Tell me how to stop making this JavaScript mistake.
January 30, 2012 5:41 AM   Subscribe

I keep making the same JavaScript mistake, writing = when the rules call for ==. It's because both signs mean "equal," but in different contexts. Any tips for reprogramming myself so I get it right every time?
posted by markcmyers to Computers & Internet (29 answers total) 5 users marked this as a favorite
I tend to use === instead of ==. The greater difference between the two makes me remember it better for some reason.
posted by Magnakai at 5:42 AM on January 30, 2012 [3 favorites]

Usually when I am typing I am thinking in my head for logic stuff so the litany for some of these in my head are.

= -> Is
== -> Really Is (or Is Is)
!= -> Not Is
&& -> and and
|| -> Stupid pipes not and
^ -> shift 6

for some reason it works.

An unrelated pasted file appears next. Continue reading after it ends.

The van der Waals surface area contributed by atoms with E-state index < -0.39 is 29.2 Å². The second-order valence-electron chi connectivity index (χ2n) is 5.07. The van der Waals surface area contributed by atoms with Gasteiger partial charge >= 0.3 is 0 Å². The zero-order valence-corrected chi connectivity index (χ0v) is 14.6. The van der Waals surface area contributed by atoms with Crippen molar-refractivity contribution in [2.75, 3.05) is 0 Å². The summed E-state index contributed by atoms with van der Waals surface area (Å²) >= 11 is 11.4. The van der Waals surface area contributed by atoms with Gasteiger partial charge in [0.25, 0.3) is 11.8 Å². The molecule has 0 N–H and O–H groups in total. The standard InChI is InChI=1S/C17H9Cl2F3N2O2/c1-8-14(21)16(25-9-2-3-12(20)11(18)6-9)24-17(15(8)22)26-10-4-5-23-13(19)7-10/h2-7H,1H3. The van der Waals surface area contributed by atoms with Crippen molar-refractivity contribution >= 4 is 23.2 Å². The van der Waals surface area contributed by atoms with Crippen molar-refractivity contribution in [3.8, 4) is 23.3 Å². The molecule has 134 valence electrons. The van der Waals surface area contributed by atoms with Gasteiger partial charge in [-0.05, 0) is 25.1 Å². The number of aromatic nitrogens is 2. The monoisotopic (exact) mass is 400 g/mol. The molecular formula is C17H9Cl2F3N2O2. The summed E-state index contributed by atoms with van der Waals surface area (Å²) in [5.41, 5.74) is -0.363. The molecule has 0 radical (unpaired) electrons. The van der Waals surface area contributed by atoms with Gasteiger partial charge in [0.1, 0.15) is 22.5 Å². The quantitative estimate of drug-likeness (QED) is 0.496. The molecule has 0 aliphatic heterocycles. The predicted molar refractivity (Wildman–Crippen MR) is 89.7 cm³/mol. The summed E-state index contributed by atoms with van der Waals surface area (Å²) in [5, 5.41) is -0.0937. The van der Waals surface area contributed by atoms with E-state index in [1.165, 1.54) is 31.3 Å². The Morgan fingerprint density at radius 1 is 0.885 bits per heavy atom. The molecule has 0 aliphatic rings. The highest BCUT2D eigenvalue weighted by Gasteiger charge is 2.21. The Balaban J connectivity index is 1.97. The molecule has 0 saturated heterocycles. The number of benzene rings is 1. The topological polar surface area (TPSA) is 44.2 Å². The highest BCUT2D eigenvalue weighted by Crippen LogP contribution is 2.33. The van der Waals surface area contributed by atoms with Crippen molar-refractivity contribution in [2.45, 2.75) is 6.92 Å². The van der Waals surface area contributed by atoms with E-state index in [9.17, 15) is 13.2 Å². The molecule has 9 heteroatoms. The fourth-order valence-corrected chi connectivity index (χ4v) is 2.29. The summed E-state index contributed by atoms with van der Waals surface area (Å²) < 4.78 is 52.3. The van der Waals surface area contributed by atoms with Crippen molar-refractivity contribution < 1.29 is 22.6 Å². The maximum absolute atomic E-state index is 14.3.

posted by mrgroweler at 5:51 AM on January 30, 2012 [1 favorite]

you and me both. I'm wondering if the language you're using on the back end uses = for comparison. is it possible for you to use something that's consistent on the back end.

Practice makes perfect.
And that === hint. I may start using that.
posted by seanyboy at 5:52 AM on January 30, 2012

You have to train yourself not to read '=' as 'equals' anymore. In programming, it never is. '=' is the assignment operator. In your head, you should read

var x = 3;

as "the variable x is assigned the value 3." Not "the variable x equals 3."

Also, in Javascript, '==' and '===' are NOT exactly equivalent and you should learn the difference rather than picking one or the other for stylistic reasons.
posted by zjacreman at 5:54 AM on January 30, 2012 [7 favorites]

Fundamentally '==' and '===' are the same however there can be a big difference.